• Inform emergency services and police of incidents and advising the relevant governmental department of injuries, fires, explosions or spillages, involving dangerous goods.
• Regular maintenance and inspections of vehicles.
• Calculate if multi-loads or mixed loads require compliance.
• Insurance cover must be adequate.
Hauliers of dangerous goods must remain within the mass limit that applies to a vehicle. Overloading of heavy vehicles creates huge problems of damaging road surfaces and placing a heavy burden on the country’s already deteriorating road network.
Insurance claims could be repudiated as a result of legal non-compliance; if the vehicle involved in an accident was not roadworthy; if the driver was under the influence of drugs or alcohol; if the drivers’ Professional Driving Permit was expired.
In a recent incident, a truck transporting pipes to a pipeline project close to the depot, had to suddenly apply brakes to avoid an animal straying on to the road. Due to the securing mechanisms on the trailer being insufficient for the weight and momentum of the load, no forward or backward restraints, and the flat-bed trailer not being fitted with a headboard, both the driver and co-driver were killed when the unsecured pipes entered the cab.
Waste Act amended without consultation
An amendment to the National Environmental Management: Waste Act was published in the Government Gazette on 2 June 2014, but was not subject to any public consultation, despite a significant change to the definition of Waste, which now includes reference to a schedule that divides waste into two categories; Hazardous Waste or General Waste.
All waste from the chemicals and some other industries is now classified as Hazardous Waste. Chemicals body CAIA tried via business body BUSA to delay the Bill, but parliament went ahead regardless.
Government has since committed itself to explore legal options to address the challenges presented by the implementation of the Schedule. BUSA has sent a letter to the environment department requesting immediate remedial action to be taken in the interim, so that the chemicals and other affected industries are not subject to the provisions.
Meanwhile the Department of Environmental Affairs (DEA) participates in an Industry Waste Management Forum, intended to be held quarterly, while meetings with CEOs and MDs are proposed twice a year.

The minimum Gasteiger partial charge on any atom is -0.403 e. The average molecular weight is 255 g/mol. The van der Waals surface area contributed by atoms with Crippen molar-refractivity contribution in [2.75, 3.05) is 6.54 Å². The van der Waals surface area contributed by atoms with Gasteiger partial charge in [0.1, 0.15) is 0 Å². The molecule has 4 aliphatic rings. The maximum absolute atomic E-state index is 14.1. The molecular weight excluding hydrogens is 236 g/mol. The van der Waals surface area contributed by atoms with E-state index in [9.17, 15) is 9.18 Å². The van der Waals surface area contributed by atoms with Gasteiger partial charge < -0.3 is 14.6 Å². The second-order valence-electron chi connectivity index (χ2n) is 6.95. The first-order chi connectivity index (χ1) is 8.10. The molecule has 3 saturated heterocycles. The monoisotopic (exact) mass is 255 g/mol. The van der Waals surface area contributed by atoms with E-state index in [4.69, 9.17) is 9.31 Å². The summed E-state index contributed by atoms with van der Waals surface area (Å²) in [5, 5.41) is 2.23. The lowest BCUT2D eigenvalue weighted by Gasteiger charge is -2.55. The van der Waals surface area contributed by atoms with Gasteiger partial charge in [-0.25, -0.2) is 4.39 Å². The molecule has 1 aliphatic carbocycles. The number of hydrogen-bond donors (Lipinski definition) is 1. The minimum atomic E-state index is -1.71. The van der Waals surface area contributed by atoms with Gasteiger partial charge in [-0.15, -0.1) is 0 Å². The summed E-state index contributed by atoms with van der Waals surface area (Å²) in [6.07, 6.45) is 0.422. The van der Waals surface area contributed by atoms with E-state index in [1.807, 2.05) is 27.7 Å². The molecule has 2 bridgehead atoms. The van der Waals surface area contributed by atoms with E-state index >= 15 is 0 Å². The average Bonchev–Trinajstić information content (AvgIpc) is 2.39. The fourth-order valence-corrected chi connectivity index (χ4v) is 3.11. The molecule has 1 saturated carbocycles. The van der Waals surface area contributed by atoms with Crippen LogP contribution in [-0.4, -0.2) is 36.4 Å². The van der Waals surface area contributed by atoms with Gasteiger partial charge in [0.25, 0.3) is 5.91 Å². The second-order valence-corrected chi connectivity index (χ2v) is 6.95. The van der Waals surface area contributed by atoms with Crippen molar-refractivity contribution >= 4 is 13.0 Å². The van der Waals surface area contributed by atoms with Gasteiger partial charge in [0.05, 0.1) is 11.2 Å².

Mark Gordon, DEA Deputy Director-General of Chemicals and Waste Management, said the purpose of the forum to be to fill any gaps with stakeholders and to be able to fully incorporate waste into South Africa’s economy.
The DEA advised that company-specific issues should continue to be dealt with through the normal channels and that the forum was to engage with industry on implementation and challenging issues. Stakeholders suggested that sub-groups be established as required to deal with specific issues, and that the reporting of the outcomes of these subgroup engagements should be to the forum.
These issues were on the forum agenda:
• National Environmental Management: Waste Amendment Bill and implementation guideline
• Implementation of Schedule 3 of the National Environmental Management: Waste Amendment Bill (including residues and stockpiles)
• Pricing strategy for the Waste Management Levy
• Industry Waste Management Plans
• Establishment of the Waste Management Bureau
• Transitional arrangements
• Waste Classification and Management Regulations
• Implementation of the Norms and Standards for Landfill Disposal
• Implementation of Part 8 of the National Environmental Management: Waste Act
• Exemption from sections of the Waste Act.
Waste Act Fee Regulations Guidance
The NEM Act Fee Regulations Guidance clarifies application fees for environmental authorisations, including applications for amendments of environmental authorisations in terms of the National Environmental Management Act; waste management licences; and transfer and renewal of waste management licences in terms of the NEMA Waste Act.
DEA Waste Classification Task Team
A special meeting of the DEA and Industry Waste Management Forum discussed the promulgation and coming into effect of the National Environmental Management: Waste Amendment Act that has “caused some confusion in industry regarding the classification of waste”.
There are also waste classification and management regulations, promulgated late in 2013. The agenda allowed discussion of timeframes for implementation, challenges with prohibitions, challenges with the classification system, and the link to Schedule 3 of the Amendment Act.
An implementation guideline would be provided, and urgent implementation issues could be raised with the Department directly. An amendment to the Amendment Act may be considered in the future.
• Sources; PMG. DEA. DWA. CAIA. RC.
• SA health and safety law updates are posted separately on Sheqafrica.com